Facebook is testing a feature called Neighborhoods that would allow users to join community-based groups, much as you can with Nextdoor. Screenshots spotted by social media consultant Matt Navarra show the product being used in Calgary (also using the Canadian spelling “neighbourhoods”), giving users the opportunity to enter a profile including their address.
You can select your local neighbourhood + permit FB to use your location to display posts, groups, marketplace items + more from your others in your neighbourhood
You can create a ‘Neighbourhood’ profile for other users, who are not Facebook ‘friends’, to learn more about you pic.twitter.com/P0Ys3w9d4L
— Matt Navarra (@MattNavarra) October 20, 2020
You could then join a local neighborhood and allow Facebook to use your location to display posts, groups and marketplace items from other users in your area. You’d also be able to create a new neighborhood profile seen by Facebook users who aren’t already your friends. Other screenshots show Facebook stating that its community standards apply inside the feature, while encouraging people to “keep it clean” and “be inclusive.”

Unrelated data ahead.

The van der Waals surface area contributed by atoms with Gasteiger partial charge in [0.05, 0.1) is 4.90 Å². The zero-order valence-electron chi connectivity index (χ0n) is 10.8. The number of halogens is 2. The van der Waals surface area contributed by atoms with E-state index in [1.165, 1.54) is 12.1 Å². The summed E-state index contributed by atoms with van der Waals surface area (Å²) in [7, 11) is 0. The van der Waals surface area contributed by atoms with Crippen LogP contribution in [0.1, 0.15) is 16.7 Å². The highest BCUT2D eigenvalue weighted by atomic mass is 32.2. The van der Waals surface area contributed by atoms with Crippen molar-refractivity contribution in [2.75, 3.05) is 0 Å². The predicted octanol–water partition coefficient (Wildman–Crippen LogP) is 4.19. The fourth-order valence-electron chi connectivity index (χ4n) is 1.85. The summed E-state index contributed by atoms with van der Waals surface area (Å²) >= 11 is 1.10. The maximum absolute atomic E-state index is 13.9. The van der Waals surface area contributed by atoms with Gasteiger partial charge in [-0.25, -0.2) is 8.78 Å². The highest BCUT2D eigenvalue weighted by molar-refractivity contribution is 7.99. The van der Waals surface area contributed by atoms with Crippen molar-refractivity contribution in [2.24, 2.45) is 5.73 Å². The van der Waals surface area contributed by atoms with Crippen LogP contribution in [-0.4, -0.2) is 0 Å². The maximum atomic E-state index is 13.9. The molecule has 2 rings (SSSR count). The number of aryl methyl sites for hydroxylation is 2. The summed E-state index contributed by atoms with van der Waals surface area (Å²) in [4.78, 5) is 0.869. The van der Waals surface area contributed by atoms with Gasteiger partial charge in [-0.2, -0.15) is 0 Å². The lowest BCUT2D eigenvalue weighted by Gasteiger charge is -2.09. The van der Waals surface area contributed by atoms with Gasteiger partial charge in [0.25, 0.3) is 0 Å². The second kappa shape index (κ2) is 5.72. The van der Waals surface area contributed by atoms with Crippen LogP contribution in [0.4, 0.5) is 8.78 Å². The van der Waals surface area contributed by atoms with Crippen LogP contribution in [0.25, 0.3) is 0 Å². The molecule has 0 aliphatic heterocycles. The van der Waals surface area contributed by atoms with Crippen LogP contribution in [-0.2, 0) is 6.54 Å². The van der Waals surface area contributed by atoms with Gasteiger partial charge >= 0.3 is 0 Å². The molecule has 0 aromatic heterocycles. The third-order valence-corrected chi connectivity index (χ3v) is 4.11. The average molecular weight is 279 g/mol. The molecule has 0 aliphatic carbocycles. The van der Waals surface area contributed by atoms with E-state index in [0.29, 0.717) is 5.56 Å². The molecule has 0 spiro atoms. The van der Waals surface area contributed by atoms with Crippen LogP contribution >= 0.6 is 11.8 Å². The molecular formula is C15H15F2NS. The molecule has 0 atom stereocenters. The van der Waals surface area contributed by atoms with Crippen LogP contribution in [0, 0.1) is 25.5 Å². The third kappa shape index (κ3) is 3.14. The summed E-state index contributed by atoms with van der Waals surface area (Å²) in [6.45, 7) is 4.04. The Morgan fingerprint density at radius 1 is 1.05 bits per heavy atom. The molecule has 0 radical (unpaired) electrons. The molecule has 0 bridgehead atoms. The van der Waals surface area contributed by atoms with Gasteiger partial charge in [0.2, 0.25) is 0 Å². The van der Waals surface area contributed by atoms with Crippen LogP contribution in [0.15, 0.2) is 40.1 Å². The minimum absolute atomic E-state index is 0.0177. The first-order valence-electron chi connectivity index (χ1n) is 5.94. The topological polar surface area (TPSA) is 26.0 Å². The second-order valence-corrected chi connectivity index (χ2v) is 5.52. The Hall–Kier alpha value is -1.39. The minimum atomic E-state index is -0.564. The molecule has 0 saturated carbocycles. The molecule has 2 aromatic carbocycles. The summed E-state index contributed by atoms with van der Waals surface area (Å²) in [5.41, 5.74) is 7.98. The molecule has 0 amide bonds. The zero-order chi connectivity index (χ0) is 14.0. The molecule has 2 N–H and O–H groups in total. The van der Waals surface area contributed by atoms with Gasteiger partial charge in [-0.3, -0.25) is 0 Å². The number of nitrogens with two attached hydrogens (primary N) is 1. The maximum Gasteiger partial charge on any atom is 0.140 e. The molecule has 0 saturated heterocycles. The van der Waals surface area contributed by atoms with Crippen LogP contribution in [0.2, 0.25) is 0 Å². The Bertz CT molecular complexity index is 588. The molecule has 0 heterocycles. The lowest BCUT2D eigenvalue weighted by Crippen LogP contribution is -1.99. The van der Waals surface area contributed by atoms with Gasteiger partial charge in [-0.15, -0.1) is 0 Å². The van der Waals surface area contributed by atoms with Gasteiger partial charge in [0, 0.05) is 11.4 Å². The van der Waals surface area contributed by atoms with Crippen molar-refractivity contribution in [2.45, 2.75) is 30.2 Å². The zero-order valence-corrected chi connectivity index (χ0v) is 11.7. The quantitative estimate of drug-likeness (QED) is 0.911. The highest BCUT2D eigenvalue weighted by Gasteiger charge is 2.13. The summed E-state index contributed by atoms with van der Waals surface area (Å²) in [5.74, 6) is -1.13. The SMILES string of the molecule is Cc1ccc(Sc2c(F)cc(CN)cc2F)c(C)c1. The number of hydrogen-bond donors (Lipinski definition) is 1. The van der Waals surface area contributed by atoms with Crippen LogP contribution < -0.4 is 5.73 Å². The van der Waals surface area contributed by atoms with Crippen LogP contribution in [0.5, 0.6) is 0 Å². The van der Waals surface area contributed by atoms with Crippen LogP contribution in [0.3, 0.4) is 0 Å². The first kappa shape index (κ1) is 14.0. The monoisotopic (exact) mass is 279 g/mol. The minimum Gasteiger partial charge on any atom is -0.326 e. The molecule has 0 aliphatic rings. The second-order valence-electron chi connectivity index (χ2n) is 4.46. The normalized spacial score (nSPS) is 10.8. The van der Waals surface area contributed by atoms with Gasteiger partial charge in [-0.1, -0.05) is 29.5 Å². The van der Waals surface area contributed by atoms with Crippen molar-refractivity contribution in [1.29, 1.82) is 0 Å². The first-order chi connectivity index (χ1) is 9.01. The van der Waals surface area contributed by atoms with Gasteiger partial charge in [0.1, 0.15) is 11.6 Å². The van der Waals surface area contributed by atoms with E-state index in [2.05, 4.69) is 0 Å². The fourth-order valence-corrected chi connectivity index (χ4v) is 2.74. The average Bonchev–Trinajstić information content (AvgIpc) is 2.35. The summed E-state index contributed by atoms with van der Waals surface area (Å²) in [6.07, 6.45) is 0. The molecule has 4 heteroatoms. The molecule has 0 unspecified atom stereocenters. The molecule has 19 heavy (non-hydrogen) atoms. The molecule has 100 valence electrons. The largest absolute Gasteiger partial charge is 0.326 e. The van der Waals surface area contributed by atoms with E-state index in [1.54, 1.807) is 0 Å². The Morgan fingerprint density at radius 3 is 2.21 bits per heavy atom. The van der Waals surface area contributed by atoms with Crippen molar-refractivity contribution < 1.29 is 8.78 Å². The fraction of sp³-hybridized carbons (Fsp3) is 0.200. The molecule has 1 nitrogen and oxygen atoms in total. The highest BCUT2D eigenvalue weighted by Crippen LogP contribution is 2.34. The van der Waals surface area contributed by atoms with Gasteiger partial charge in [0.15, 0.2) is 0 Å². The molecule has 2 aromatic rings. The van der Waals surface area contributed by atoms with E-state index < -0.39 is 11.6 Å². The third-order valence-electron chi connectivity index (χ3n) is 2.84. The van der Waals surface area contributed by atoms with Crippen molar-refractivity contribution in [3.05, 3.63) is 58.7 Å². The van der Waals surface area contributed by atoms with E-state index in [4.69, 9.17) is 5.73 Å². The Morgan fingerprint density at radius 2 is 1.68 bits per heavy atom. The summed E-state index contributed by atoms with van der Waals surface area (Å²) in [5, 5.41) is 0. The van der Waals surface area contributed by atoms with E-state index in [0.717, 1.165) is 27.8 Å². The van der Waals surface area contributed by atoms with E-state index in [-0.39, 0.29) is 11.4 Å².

Facebook confirmed the feature to Bloomberg. “More than ever, people are using Facebook to participate in their local communities,” a spokesperson said in a statement. “To help make it easier to do this, we are rolling out a limited test of Neighborhoods, a dedicated space within Facebook for people to connect with their neighbors.”
If Facebook releases the feature widely it could take a bite out of Nextdoor, which serves a quarter of US neighborhoods and 268,000 in total around the world. That app lets folks inform nearby residents about events, sell goods and, more controversially, post about loud parties, crimes, etc. The company recently pulled a “forward to police” feature amid concerns over racist abuse.
Facebook’s Neighborhoods feature could allow the social network to display hyper-local ads and gather more data on users, judging by the screenshots seen so far. However, the social network is currently under investigation by the US FTC and DoJ for alleged antitrust behavior, and is also being probed in Europe over privacy concerns.